Diabetes. It has knocked me down so many times. You could even say that everyday people with diabetes are humbled by their disease. Diabetes. It is something bigger than all of us.
About a week ago I joined about 150 young adults with type 1 for a weekend in Safety Harbor, Florida at the Students with Diabetes conference. This conference was more than just about having diabetes. It was more than just counting carbs, checking your blood sugar and swapping insurance horror stories. It was seeing resilience in the face of your peers. It was being in a space where you felt normal, where you could be your full self. It was about inspiring the advocates within all of us. It was a place where you were surrounded by others who look death in the face more often than should be acceptable. It was a place for hope. It was a place to foster unique bonds that few people are privileged enough to experience. Yes. Having diabetes can actually be a privilege. Especially within a community like the Students with Diabetes community.
Everyone testing their blood sugar before dinner. One of the more irrelevant things that takes place at the conference, but simultaneously the most powerful. For once we didn’t have to hide it under the table. We could understand the failure sometimes felt with an out of range blood sugar. We could celebrate a ‘100’. We did not have to struggle alone to figure out the carbs in the huge piece of chocolate cake following dinner. And we didn’t have to experience the ungodly thirst that came two hours later when we realized we were all wrong.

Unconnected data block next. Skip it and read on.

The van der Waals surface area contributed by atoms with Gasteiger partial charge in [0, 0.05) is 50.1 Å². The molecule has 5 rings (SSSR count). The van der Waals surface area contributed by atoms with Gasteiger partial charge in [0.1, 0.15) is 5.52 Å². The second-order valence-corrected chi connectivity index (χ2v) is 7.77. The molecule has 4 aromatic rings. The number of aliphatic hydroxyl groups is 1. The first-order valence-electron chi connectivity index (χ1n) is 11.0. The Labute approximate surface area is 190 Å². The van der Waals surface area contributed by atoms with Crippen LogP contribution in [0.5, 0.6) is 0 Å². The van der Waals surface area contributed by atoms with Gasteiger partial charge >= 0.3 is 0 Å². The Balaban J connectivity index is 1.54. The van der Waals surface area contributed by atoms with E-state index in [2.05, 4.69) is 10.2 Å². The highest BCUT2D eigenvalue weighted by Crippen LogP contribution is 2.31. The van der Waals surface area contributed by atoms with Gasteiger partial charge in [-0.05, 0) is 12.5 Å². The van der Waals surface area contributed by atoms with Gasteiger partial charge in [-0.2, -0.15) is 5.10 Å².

*Side note. I think that alone encompasses the difficulty and the power of this disease. Here we are with a combined 100+ years of diabetes and we still get stumped over some chocolate cake. Diabetes is bigger than all of us.
Anyways, the weekend was filled with laughter. Yes. Laughter. Who knew that an entire ballroom of people who have cried, screamed and been fearful of diabetes at one point or another, could be bent-over-tears-in-eyes laughing? We could laugh at ignorant comments thrown our way. We could laugh about silly (but sometimes scary) actions our bodies have taken when our minds are over taken by low blood sugar. Even though we have all had our separate and specific stories. Laughing with others about their most embarrassing or crazy experiences brought us all together.
You see, it was not just laughter. The laughter represented empathy and understanding. It was stress release. It was grieving your diagnosis a little more. It was motivation. It was therapeutic. It was taking a step back out from burn out. Every time we laughed at our diabetes was another act of resistance against a disease that tells us we can’t lead the lives we want to lead.
Diabetes is powerful. It can be humbling and bigger than all of us. But real power is having the strength to control your perspective and view this disease as a blessing in disguise, to view it as a gift. And that’s what the #SWD16 conference was all about.